Gimme Shelter

Susan Roy ’73 cut her journalistic teeth covering anti-war protests and women’s rights rallies in the early 1970s as a URI journalism major and staffer at The Good 5¢ Cigar. After a career with magazines such as Good Housekeeping, Self, This Old House, and Allure, she has returned to her radical roots with her first book, an illustrated history of Cold War paranoia.

Bomboozled: How the U.S. Government Misled Itself and Its People Into Believing They Could Survive a Nuclear Attack has generated a buzz in the media and publishing world, nabbing reviews and author profiles in The New York Times, The Atlantic, Publishers Weekly and the French language magazine AD France.

A coffee table volume published by Pointed Leaf Press, the book combines Roy’s crisp prose with an eye-catching layout featuring her collection of pamphlets, photographs, government missives, and pop culture memorabilia relating to America’s fling with fallout shelters in the 1950s and 1960s. For anyone who lived through that era, leafing through the book will spark vivid memories of diving under desks during drills or breathing a sigh of relief when the announcer assured you that the buzzing from your TV set was “only a test” of the emergency broadcast system.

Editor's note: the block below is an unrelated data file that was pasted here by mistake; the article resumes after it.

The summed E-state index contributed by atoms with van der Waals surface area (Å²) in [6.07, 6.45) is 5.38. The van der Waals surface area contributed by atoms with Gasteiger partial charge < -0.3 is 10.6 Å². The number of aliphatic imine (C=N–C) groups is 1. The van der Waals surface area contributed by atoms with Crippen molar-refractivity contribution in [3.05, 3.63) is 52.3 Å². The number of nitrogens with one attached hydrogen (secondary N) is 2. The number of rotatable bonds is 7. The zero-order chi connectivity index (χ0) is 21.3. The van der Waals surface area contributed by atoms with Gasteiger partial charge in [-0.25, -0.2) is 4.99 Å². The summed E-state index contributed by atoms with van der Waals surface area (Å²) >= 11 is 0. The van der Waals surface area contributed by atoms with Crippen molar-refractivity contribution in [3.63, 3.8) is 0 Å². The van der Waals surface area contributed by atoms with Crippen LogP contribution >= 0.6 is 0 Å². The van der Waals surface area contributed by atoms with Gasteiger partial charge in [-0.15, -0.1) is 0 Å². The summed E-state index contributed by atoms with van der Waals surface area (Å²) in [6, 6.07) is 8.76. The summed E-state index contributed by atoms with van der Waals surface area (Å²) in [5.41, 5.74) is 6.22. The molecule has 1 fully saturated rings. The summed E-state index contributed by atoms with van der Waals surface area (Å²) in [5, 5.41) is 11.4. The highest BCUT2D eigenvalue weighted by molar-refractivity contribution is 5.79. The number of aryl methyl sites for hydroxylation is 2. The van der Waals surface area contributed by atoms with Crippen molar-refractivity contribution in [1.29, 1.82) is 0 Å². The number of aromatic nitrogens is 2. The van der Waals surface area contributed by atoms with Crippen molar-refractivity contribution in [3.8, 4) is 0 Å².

Roy, who lives in Manhattan with her husband, Randall Rothenberg, became interested in fallout shelters during an architecture course at Columbia University when she ran across photographs of a shelter built to resemble a luxurious house 25 feet below the desert in Nevada. She did a paper on the shelter, designed by architect Jay Swayze for a client, Gerard B. Henderson. Roy built on the idea for her master’s thesis and ultimately her book.

The photos of that shelter are a highlight of the book. A two-page color spread shows the family room with sofas, lamps, carpeting, and sliding doors that lead to a “yard” with a fake green lawn. Exterior shots show a swimming pool, patio, guest house, lawn furniture, and artificial evergreen trees with lush lower branches and thick trunks that taper up and disappear into billowy white clouds painted above.

Roy’s book lifts a curtain on how the government tried to convince citizens that a nuclear nightmare would be little more than a speed bump in the American dream.

The first page shows a cut-away drawing of a “nuclear family” in a cozy underground home behind thick brick walls. Mom prepares dinner while dad reads a magazine and their daughter sets the table. “This one still makes me laugh every time I see it,” Roy said during an interview in New York.

But other illustrations are more sobering: a Collier’s magazine cover with a mushroom cloud entitled “Hiroshima, U.S.A.” and artist renditions of nuclear blasts destroying American cityscapes.

“The thesis started out being all about these structures,” Roy said. “Then I started wondering about the purpose, the history of civil defense.” Her project expanded, and she began to collect documents and information from the early days of Civil Defense.